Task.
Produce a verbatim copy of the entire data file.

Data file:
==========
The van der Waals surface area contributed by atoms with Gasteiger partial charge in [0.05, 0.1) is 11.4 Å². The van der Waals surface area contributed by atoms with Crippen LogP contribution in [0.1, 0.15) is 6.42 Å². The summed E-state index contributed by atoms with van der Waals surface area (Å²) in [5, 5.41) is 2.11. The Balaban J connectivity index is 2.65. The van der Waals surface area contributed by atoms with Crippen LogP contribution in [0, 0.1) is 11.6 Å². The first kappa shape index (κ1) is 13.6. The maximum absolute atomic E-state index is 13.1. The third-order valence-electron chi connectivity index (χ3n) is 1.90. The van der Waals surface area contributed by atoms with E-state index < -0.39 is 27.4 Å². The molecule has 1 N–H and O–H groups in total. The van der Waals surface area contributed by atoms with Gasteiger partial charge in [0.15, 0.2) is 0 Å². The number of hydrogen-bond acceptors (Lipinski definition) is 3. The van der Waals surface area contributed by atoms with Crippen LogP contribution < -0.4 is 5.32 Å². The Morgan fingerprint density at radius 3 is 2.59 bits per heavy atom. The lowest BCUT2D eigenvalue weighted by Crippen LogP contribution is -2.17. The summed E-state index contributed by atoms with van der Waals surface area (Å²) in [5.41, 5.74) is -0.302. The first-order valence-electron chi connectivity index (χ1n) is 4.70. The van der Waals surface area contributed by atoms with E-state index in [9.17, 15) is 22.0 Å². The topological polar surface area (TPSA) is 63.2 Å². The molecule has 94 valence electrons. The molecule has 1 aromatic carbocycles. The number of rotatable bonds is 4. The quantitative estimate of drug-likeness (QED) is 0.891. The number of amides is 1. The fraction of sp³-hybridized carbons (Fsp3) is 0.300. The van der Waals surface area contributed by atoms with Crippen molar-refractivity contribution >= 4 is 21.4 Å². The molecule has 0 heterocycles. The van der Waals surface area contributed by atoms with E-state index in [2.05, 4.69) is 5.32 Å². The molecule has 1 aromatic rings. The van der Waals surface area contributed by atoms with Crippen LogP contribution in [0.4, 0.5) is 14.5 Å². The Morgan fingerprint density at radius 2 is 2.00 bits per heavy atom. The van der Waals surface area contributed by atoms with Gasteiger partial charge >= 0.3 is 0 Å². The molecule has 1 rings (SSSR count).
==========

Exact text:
The van der Waals surface area contributed by atoms with Gasteiger partial charge in [0.05, 0.1) is 11.4 Å². The van der Waals surface area contributed by atoms with Crippen LogP contribution in [0.1, 0.15) is 6.42 Å². The summed E-state index contributed by atoms with van der Waals surface area (Å²) in [5, 5.41) is 2.11. The Balaban J connectivity index is 2.65. The van der Waals surface area contributed by atoms with Crippen LogP contribution in [0, 0.1) is 11.6 Å². The first kappa shape index (κ1) is 13.6. The maximum absolute atomic E-state index is 13.1. The third-order valence-electron chi connectivity index (χ3n) is 1.90. The van der Waals surface area contributed by atoms with E-state index < -0.39 is 27.4 Å². The molecule has 1 N–H and O–H groups in total. The van der Waals surface area contributed by atoms with Gasteiger partial charge in [0.15, 0.2) is 0 Å². The number of hydrogen-bond acceptors (Lipinski definition) is 3. The van der Waals surface area contributed by atoms with Crippen LogP contribution < -0.4 is 5.32 Å². The Morgan fingerprint density at radius 3 is 2.59 bits per heavy atom. The lowest BCUT2D eigenvalue weighted by Crippen LogP contribution is -2.17. The summed E-state index contributed by atoms with van der Waals surface area (Å²) in [5.41, 5.74) is -0.302. The first-order valence-electron chi connectivity index (χ1n) is 4.70. The van der Waals surface area contributed by atoms with E-state index in [9.17, 15) is 22.0 Å². The topological polar surface area (TPSA) is 63.2 Å². The molecule has 94 valence electrons. The molecule has 1 aromatic carbocycles. The number of rotatable bonds is 4. The quantitative estimate of drug-likeness (QED) is 0.891. The number of amides is 1. The fraction of sp³-hybridized carbons (Fsp3) is 0.300. The van der Waals surface area contributed by atoms with Crippen molar-refractivity contribution >= 4 is 21.4 Å². The molecule has 0 heterocycles. The van der Waals surface area contributed by atoms with E-state index in [2.05, 4.69) is 5.32 Å². The molecule has 1 aromatic rings. The van der Waals surface area contributed by atoms with Crippen LogP contribution in [0.4, 0.5) is 14.5 Å². The Morgan fingerprint density at radius 2 is 2.00 bits per heavy atom. The van der Waals surface area contributed by atoms with Gasteiger partial charge >= 0.3 is 0 Å². The molecule has 1 rings (SSSR count).